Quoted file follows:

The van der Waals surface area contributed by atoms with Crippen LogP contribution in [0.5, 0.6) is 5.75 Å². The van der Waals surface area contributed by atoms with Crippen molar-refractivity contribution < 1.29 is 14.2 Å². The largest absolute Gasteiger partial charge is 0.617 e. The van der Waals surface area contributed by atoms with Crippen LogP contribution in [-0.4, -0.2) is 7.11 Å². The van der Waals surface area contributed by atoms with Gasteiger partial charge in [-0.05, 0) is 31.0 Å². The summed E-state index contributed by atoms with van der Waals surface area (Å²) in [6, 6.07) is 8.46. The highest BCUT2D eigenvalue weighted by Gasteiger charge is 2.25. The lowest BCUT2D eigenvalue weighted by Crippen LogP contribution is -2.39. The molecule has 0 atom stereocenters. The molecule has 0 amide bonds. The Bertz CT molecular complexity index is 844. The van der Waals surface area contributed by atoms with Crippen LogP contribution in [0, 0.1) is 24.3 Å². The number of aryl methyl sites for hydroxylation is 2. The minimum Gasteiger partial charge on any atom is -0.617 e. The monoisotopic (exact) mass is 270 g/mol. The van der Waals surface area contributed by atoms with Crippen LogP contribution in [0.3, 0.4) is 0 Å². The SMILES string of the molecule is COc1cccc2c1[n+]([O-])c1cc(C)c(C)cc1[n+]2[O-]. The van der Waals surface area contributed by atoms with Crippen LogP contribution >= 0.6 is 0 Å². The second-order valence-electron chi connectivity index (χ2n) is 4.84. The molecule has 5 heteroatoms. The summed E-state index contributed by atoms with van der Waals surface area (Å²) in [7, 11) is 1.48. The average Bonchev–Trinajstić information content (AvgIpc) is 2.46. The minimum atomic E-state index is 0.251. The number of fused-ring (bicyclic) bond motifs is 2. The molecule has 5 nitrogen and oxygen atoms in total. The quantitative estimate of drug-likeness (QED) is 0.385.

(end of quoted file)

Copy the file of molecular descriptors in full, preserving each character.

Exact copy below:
The van der Waals surface area contributed by atoms with Crippen LogP contribution in [0.5, 0.6) is 5.75 Å². The van der Waals surface area contributed by atoms with Crippen molar-refractivity contribution < 1.29 is 14.2 Å². The largest absolute Gasteiger partial charge is 0.617 e. The van der Waals surface area contributed by atoms with Crippen LogP contribution in [-0.4, -0.2) is 7.11 Å². The van der Waals surface area contributed by atoms with Gasteiger partial charge in [-0.05, 0) is 31.0 Å². The summed E-state index contributed by atoms with van der Waals surface area (Å²) in [6, 6.07) is 8.46. The highest BCUT2D eigenvalue weighted by Gasteiger charge is 2.25. The lowest BCUT2D eigenvalue weighted by Crippen LogP contribution is -2.39. The molecule has 0 atom stereocenters. The molecule has 0 amide bonds. The Bertz CT molecular complexity index is 844. The van der Waals surface area contributed by atoms with Crippen LogP contribution in [0, 0.1) is 24.3 Å². The number of aryl methyl sites for hydroxylation is 2. The minimum Gasteiger partial charge on any atom is -0.617 e. The monoisotopic (exact) mass is 270 g/mol. The van der Waals surface area contributed by atoms with Crippen LogP contribution in [0.3, 0.4) is 0 Å². The SMILES string of the molecule is COc1cccc2c1[n+]([O-])c1cc(C)c(C)cc1[n+]2[O-]. The van der Waals surface area contributed by atoms with Crippen LogP contribution >= 0.6 is 0 Å². The second-order valence-electron chi connectivity index (χ2n) is 4.84. The molecule has 5 heteroatoms. The summed E-state index contributed by atoms with van der Waals surface area (Å²) in [7, 11) is 1.48. The average Bonchev–Trinajstić information content (AvgIpc) is 2.46. The minimum atomic E-state index is 0.251. The number of fused-ring (bicyclic) bond motifs is 2. The molecule has 5 nitrogen and oxygen atoms in total. The quantitative estimate of drug-likeness (QED) is 0.385.